Monday, January 29, 2018

Domaine Hubert et Laurent LIGNIER (Morey-Saint-Denis) -- 2016 Part I: Regional and Village Wines Tasted from Bottle and Barrel

Laurent Lignier said that he lost quite a bit of crop in the Nuits-Saint-Georges, Chambolle-Musigny, Bourgogne, Bourgne-Aligoté, Bourgogne-Passetoutgrains, and Pommard appellations. But the Morey-Saint-Denis and Gevrey-Chambertin appellations were rather normal in yield, and indeed a bit above 2014.

2016 was the first vintage of conversion to organic viticulture and that gave problems with the mildew, mostly in the vineyards lower down from the slopes. 

Harvesting began on 28 September. There was no chaptalization. Whole clusters were used for some wines. With the cold cellar here, malolactic fermentations tended to be rather late — they finished between April and September, with most finishing in June and July. (Continue reading here.)

Saturday, January 27, 2018

Domaine Georges MUGNERET-GIBOURG (Vosne-Romanée) -- 2016 Tasted from Barrel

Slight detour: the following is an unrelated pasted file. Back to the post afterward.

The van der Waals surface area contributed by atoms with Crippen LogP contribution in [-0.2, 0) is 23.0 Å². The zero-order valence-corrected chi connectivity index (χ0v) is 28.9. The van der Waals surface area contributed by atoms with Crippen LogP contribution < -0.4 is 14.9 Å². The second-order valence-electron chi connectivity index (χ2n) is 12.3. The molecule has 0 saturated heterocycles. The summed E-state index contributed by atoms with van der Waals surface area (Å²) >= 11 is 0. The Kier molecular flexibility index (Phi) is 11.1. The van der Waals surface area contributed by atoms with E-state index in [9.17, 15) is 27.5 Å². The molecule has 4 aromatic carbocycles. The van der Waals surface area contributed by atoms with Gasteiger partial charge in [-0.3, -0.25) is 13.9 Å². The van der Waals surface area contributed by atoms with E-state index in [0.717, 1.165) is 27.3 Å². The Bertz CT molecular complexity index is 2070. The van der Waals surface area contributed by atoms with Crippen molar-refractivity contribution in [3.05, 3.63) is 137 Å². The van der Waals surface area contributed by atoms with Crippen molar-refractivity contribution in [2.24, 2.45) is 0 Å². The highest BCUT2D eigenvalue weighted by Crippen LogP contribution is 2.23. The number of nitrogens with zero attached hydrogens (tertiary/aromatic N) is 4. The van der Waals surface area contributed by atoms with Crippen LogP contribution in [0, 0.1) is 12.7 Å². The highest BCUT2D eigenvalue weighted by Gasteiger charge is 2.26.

Harvesting here began 24 September. All grapes were destemmed. Malolactic fermentations were “classic”— finishing in spring and the wines were racked in June. 

As with the majority estates that I visited, there was at least one wine that will not be made or commercialized in 2016; here, it was the Chambolle-Musigny 1er Cru, Les Feusselottes. But what wine was made in the other appellations is, as usual, worthy of the most serous attention. (Continue reading here.)

Wednesday, January 24, 2018

Domaine Jacques-Frédéric MUGNIER (Chambolle-Musigny) -- 2015 Tasted from Bottle


My review of these wines tasted from barrel the previous year is here. As  you can see, it is a particularly successful vintage, and as with so many other producers, the lower appellations are particularly strong, providing a compression of quality. (Continue reading here.)

Monday, January 22, 2018

Domaine Jacques-Frédéric MUGNIER (Chambolle-Musigny) -- 2016 Tasted from Barrel


Frédéric Mugnier said that harvest began on 25 September. Crop size was about half normal. There was no triage and no chaptalization, and all grapes were destemmed. Some alcoholic fermentations finished in barrel, which is unusual. Malolactic fermentations were rather light, mostly finishing in the spring. (Continue reading here.)

Sunday, January 21, 2018

Domaine MÉO-CAMUZET (Vosne-Romanée) -- 2016 Tasted from Tank and Barrel Samples

Jean-Nicolas Méo said that for Vosne-Romanée vineyards, the yields were fairly normal; for Clos-de-Vougeot, they were about 70-75% normal; and for the négociant wines, they were about 2/3 of normal, although for Chambolle-Musigny, that figure was only 1/3.